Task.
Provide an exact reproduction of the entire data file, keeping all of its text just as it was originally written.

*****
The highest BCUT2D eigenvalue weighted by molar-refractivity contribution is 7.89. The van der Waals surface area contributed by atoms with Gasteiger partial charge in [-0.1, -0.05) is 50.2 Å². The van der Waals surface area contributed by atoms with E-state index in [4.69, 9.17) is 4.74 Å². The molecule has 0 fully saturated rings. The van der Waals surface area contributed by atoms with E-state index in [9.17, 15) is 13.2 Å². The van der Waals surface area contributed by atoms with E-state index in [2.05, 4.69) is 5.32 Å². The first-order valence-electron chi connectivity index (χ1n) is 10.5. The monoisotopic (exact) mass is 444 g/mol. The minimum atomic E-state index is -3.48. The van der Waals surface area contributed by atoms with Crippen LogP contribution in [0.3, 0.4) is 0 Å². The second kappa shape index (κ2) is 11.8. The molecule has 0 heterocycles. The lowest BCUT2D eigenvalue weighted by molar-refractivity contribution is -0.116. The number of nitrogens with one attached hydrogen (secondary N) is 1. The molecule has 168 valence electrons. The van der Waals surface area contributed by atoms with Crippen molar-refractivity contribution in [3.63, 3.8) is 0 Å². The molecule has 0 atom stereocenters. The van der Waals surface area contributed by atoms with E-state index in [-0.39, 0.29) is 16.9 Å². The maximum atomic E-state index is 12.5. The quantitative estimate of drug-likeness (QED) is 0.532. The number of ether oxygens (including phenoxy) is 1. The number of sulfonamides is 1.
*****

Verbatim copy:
The highest BCUT2D eigenvalue weighted by molar-refractivity contribution is 7.89. The van der Waals surface area contributed by atoms with Gasteiger partial charge in [-0.1, -0.05) is 50.2 Å². The van der Waals surface area contributed by atoms with E-state index in [4.69, 9.17) is 4.74 Å². The molecule has 0 fully saturated rings. The van der Waals surface area contributed by atoms with E-state index in [9.17, 15) is 13.2 Å². The van der Waals surface area contributed by atoms with E-state index in [2.05, 4.69) is 5.32 Å². The first-order valence-electron chi connectivity index (χ1n) is 10.5. The monoisotopic (exact) mass is 444 g/mol. The minimum atomic E-state index is -3.48. The van der Waals surface area contributed by atoms with Crippen LogP contribution in [0.3, 0.4) is 0 Å². The second kappa shape index (κ2) is 11.8. The molecule has 0 heterocycles. The lowest BCUT2D eigenvalue weighted by molar-refractivity contribution is -0.116. The number of nitrogens with one attached hydrogen (secondary N) is 1. The molecule has 168 valence electrons. The van der Waals surface area contributed by atoms with Crippen molar-refractivity contribution in [3.63, 3.8) is 0 Å². The molecule has 0 atom stereocenters. The van der Waals surface area contributed by atoms with E-state index in [-0.39, 0.29) is 16.9 Å². The maximum atomic E-state index is 12.5. The quantitative estimate of drug-likeness (QED) is 0.532. The number of ether oxygens (including phenoxy) is 1. The number of sulfonamides is 1.